The Food Act 2014

Key Changes

  • The central feature of the new Act is that businesses will be regulated according to the level of food safety risk that their food presents to the public.
  • The new law recognises that each business is different and is a positive step forward from the old Food Hygiene Regulations 1974 and its one size-fits-all approach to food safety.  This means that a “corner” dairy operator who reheats meat pies won’t be treated in the same way as the pie manufacturer.
  • Food providers that are involved in higher risk activities, like making cheese or preparing meals, will operate under a food control plan (FCP), whereas those involved in lower risk activities, like selling pre-packaged goods or growing vegetables, will operate under a national programme.
  • The Act only covers food that is produced and sold or traded commercially.
  • Growing food for personal use and sharing it with others, including ‘Bring a plate” to a club committee meeting or a lunch for a visiting sports team or social group, is outside the scope of the Food Act.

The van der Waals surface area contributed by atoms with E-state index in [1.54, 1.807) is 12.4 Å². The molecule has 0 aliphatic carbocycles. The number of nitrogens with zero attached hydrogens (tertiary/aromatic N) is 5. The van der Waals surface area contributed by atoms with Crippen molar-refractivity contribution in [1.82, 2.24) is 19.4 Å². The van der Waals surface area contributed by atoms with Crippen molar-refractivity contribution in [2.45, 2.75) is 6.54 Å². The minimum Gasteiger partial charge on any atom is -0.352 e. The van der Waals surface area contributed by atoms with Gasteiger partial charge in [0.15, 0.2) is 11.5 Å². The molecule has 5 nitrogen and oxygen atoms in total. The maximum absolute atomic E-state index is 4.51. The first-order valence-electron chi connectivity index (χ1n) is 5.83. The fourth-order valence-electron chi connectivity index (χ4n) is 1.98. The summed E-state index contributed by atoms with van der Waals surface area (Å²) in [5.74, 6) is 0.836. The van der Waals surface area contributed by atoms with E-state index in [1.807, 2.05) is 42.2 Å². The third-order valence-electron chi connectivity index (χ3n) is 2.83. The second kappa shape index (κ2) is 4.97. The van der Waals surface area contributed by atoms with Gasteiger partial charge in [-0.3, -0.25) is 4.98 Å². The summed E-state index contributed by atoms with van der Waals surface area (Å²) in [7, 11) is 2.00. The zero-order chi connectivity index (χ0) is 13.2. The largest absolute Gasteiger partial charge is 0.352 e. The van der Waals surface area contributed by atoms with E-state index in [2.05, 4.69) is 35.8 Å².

• Trading of seeds for planting will not be covered by the Act.
  • Unlike the old regime or Regulations, the new Act provides a clear exemption to allow Kiwi traditions like fundraising sausage sizzles or home baking at school fairs to take place.  These activities don’t need a written plan or a programme, nor do they need to register with MPI or pay any fees.  However, people will still need to ensure that their food is safe and suitable.  Free guidance material available on selling safe food can be found on the the MPI website.
  • For information on what rules will apply to you, please visit MPI website “Where do I fit?”.  This simple and easy to use online tool will help you discover if you need a Food Control Plan, or to operate under a National Programme.